“No wild-caught anything? You’re joking, right?” Actually, I’m serious.
While currently many wild ornamental fishes and invertebrates are not adversely impacted by their collection for the aquarium trade, some definitely are. Both Floridian cleaner animals as well as Banggai cardinalfish have received much press of late that has reflected badly on the marine hobby. In the not so distant future, marine aquarists could be legislated and regulated right out of the hobby. As demand by aquarists increases and more pressure is put on wild-caught stocks of fishes, corals and other invertebrates, can legislative course corrections be far behind?
“Seeded” Terrestrial Rock
Imagine a beautiful reef tank replete with LPS, SPS and soft corals, a myriad of reef-safe fishes, motile invertebrates and several pounds of live rock and sand — with none of it taken from wild reefs but produced “in-house,” so to speak, through captive propagation. Even the live rock can be eco-friendly and doesn’t have to be mined from a reef. Some countries have put a stop to the mining of their reefs and the resulting exportation of “pieces of their countries” to aquarists’ fish tanks.
One Florida company I found online offers eco-sensitive live rock. Here’s their sales pitch:
Rock from an upland site is deposited on our 5-acre lease [an off-shore site], allowed to grow for a number of years, and is then harvested for use in your reef tank. Our aquacultured live rock is absolutely beautiful, colonized by five different species of hard corals, tunicates, clams, feather dusters, coralines, sponges, algaes, invertebrates, plants and other life!
Why Aquacultured Fishes?
Besides taking the pressure off of certain reef species as well as the ecosystems they frequent, purchasing aquacultured reef livestock has many other benefits too.
1) Long-term sustainability for the hobby
2) Sustainable employment opportunities
3) Healthier livestock
4) Less stressed livestock
5) Already conditioned to life in aquaria
6) Genetic ark for species that could become extinct in the wild
7) Used to aquarium foods
8) Mortality rates upon introduction are much reduced
9) Selection continues to increase
I took a cursory look online to see what’s out there as far as aquacultured marine livestock is concerned, and I found an amazing array of aquacultured animals that are colorful, healthy, guaranteed, many reef-safe, conditioned to aquarium living and not that expensive. I found five LPS corals (there are many more available), 66 species of marine fishes (this doesn’t even scratch the surface of all of the “marine breeding projects” currently going on in aquarists’ tanks), 17 noncoral invertebrates, seven kinds of macroalgae and other marine plants, 14 SPS corals and 24 species of soft corals.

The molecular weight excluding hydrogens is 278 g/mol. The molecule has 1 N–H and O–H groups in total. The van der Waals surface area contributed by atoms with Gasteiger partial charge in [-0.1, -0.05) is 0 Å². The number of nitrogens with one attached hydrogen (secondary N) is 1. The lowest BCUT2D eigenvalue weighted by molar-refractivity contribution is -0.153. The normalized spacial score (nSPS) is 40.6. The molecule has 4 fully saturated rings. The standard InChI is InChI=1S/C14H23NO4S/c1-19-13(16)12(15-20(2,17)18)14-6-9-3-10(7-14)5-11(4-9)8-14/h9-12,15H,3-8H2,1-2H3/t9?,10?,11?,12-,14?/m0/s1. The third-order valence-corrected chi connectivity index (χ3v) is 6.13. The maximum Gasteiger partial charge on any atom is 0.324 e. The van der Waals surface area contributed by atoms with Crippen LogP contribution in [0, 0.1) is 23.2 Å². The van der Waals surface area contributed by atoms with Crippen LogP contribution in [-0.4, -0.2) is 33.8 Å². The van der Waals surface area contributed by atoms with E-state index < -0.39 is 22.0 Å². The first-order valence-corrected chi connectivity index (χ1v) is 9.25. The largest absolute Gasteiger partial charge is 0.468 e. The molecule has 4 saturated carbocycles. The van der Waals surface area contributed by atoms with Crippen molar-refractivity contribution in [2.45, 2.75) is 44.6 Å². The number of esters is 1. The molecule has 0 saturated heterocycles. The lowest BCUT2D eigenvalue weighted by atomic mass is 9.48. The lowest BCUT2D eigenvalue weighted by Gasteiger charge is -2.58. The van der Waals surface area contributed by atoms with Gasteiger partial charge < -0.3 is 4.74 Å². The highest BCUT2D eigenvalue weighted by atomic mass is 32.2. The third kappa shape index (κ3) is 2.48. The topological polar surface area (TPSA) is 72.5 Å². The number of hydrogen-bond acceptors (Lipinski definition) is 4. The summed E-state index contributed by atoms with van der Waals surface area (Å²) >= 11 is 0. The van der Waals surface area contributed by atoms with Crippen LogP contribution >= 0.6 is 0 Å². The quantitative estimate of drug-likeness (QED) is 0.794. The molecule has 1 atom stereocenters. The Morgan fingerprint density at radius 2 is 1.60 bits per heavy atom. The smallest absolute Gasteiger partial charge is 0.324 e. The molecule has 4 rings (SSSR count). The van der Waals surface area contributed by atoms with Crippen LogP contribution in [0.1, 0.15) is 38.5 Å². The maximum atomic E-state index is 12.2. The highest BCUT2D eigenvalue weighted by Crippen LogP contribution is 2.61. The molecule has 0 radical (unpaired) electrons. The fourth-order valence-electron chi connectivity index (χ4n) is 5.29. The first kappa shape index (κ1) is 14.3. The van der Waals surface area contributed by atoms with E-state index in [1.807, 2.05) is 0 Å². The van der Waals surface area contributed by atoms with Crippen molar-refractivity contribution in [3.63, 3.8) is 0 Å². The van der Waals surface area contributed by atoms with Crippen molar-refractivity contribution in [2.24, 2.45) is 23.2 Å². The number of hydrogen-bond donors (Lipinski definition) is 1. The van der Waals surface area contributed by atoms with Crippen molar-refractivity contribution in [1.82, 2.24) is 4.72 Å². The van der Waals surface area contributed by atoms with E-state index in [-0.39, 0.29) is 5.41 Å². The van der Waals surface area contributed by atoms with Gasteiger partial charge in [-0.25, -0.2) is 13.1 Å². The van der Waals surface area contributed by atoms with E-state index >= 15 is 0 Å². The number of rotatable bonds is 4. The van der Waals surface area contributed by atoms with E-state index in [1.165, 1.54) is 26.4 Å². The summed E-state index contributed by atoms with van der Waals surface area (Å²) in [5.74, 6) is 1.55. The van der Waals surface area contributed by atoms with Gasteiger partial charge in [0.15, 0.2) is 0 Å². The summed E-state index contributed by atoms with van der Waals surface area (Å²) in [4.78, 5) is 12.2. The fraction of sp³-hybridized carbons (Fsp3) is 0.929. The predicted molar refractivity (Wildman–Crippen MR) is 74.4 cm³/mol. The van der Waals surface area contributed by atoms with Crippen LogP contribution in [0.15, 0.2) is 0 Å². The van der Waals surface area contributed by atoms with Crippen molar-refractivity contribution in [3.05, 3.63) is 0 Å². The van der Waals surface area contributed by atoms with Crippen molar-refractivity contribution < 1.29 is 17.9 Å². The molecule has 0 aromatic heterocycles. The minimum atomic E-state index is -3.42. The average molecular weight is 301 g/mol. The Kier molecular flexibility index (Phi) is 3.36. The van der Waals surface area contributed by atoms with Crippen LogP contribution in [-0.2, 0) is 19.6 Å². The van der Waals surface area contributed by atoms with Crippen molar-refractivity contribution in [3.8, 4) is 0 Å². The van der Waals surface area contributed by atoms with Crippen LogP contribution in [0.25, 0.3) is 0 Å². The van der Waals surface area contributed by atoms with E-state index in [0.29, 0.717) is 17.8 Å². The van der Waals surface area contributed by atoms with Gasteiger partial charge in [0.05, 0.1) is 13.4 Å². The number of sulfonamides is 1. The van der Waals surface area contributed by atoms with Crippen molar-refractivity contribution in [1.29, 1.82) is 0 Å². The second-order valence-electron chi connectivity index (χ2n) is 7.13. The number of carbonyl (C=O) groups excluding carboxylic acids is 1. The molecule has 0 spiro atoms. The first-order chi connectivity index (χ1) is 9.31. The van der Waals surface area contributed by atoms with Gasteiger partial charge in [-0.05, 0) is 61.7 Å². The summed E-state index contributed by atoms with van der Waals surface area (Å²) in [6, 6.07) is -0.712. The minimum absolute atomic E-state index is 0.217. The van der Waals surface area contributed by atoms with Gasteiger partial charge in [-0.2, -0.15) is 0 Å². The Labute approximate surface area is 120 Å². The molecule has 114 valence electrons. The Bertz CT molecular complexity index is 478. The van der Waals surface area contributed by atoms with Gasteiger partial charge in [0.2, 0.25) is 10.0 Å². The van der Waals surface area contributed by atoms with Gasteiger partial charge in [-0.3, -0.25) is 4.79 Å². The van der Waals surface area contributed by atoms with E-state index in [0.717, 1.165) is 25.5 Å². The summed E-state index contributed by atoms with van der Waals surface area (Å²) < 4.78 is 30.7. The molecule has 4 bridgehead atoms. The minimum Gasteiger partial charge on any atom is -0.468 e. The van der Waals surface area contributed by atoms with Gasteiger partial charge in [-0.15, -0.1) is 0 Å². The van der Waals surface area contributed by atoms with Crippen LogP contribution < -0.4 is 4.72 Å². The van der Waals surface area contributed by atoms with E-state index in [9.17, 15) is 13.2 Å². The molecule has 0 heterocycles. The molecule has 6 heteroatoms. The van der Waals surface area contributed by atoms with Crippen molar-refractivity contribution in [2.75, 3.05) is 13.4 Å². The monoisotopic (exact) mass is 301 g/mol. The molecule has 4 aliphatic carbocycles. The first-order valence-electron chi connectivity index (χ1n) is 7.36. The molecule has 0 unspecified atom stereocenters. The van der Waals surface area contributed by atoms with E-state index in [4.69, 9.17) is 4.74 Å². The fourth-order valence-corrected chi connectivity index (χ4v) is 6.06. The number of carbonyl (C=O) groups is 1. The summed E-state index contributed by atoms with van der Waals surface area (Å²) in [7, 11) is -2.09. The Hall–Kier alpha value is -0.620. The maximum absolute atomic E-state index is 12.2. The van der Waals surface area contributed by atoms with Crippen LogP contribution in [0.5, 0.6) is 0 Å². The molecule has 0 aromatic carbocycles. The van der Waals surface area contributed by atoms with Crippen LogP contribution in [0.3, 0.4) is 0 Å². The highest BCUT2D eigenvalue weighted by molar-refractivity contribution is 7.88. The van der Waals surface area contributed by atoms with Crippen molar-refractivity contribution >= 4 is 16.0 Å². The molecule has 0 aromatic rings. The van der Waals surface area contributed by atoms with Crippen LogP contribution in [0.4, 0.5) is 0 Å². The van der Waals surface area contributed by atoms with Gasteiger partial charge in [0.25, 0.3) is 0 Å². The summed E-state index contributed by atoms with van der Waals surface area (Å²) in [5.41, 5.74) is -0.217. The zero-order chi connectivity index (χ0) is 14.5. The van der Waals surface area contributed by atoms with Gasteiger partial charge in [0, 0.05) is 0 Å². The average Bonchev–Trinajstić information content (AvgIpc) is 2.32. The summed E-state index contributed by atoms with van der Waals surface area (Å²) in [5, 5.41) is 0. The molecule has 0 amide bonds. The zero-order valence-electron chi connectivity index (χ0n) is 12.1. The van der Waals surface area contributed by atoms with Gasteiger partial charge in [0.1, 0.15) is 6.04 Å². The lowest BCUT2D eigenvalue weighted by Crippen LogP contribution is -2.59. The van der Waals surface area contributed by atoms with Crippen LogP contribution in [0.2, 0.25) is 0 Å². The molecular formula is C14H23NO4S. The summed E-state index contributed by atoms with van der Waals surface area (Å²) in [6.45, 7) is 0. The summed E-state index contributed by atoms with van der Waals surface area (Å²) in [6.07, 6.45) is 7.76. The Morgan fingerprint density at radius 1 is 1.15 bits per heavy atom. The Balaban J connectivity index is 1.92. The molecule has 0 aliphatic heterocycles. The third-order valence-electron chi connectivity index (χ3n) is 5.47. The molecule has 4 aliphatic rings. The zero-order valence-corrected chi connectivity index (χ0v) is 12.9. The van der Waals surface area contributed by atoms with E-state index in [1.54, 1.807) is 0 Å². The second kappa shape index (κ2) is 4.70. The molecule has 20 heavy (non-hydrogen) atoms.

Take a look for yourself. Still think you can’t put together a 100-percent environmentally friendly reef tank with fish stocked entirely with aquacultured livestock? Think again.
Assessors: Yellow assessor (Assessor flavissimus)
Blennies: Enchelyurus flavipes, Meiacanthus atrodorsalis, M. bundoon, M. grammistes, M. mossambicus, black line fang (M. nigrolineatus), canary (M. ovalaunensis), M. smithi, M. tongaensis
Cardinalfish: Blue-eye (Apogon compressus), blue-streak (A. leptacanthus), Banggai, or Kaudern’s, cardinal (Pterapogon kauderni), pajama (Sphaeramia nematoptera)
Clownfish: Amphiprion bicinctus, Clark’s clownfish (A. clarkii), fire (A. ephippium), tomato clown (A. frenatus), cinnamon (A. melanopus), ocellaris (A. ocellaris), percula (A. percula), pink skunk (A. periderion), saddleback (A. polymnus), A. rubrocinctus, orange skunk (A. sandaracinos), sebae (A. sebae), three band (A. tricinctus), maroon (Premnas biaculeatus)
Cleaner gobies: Elacatinus chancei, E. evelynae, E. multifasciatus, neon (E. oceanops), E. puncticulatus, yellow line (E. randalli), citron (Gobiodon citrinus), yellow clown (G. okinawae), green banded (Gobiosoma multifasciatum), red head (G. punticulatus)
Cobia: Rachycentron canadum
Dottybacks: Neon (Pseudochromis aldabraensis), P. diadema, sunrise (P. flavivertix), orchid (P. fridmani), P. fuscus, striped (P. sankeyi), splendid (P. splendens), Springer’s (P. springeri), flamehead (P. steenei)
Drums: Black drum (Pogonias cromis)
Indigo dottyback: Pseudochromis fridmani x P. sankeyi
Pompano: Florida pompano (Trachinotus carolinus)
Redfish: Sciaenops ocellatus
Royal gramma: Gramma loreto
Seahorses: Hippocampus barbouri, H. breviceps, H. comes, H. erectus, H. kelloggi, H. kuda, H. reidi, H. zosterae
Sharks: Marbled cat shark (Chiloscyllium plagiosum)
Seatrout: Spotted seatrout (Cynoscion nebulosus)
Watchman gobies: Cryptocentrus cinctus, C. leptocephalus, C. lutheri
Albalone: Green (Haliotis fulgens)
Cleaner shrimp: Peppermint shrimp (Lysmata rathbunae)
Conches: Florida fighting conch (Strombus alatus), queen (S. gigas)
Clams: Hippopus hippopus, sandbed clams (Tapes spp.), Tridacna crocea, T. derasa, T. gigas, T. maxima, T. squamosa
Nudibranch: Berghia verrucicornis
Snails: Strombus maculates, Trochus intextus, Turbo sandwicensis
Worms: Bristleworms, spaghetti worms
Agar: Agardheilla sp.
Chaetomorpha: Chaetomorpha spp.
Gracillaria: Red, green & brown gracillaria
Red mangrove: Rhizophora mangle propagule
Sea lettuce: Ulva lactuca
Acropora echinata, A. granulosa, A. kirstyae, A. loisetteae, A. millepora, A. tenuis, A. valida, A. yongei
Cotton candy pocillopora (Pocillopora verrucosa)
Canary porites (Porites cylindrica)
Pink birdsnest (Seriatopora stellata)
Blue cespitularia (Cespitularia sp.)
Blue palythoa polyp (Protopalythoa sp.)
Evergreen starburst polyp (Briareum sp.)
Gorgonians: Muricea laxa, Pseudopterogorgia sp., P. bipinnata
Leather coral (Sarcophyton spp. & S. glauca)
Lemon tree (Stereonepthya sp.)
Montipora capricornis, M. digitata, M. Pettiformis
Neon pineapple tree coral (Capuella sp.)
Octopus ink heteroxenia (Heteroxenia sp.)
Taro tree coral (Capuella sp.)
White pom pom xenia (Xenia sp.)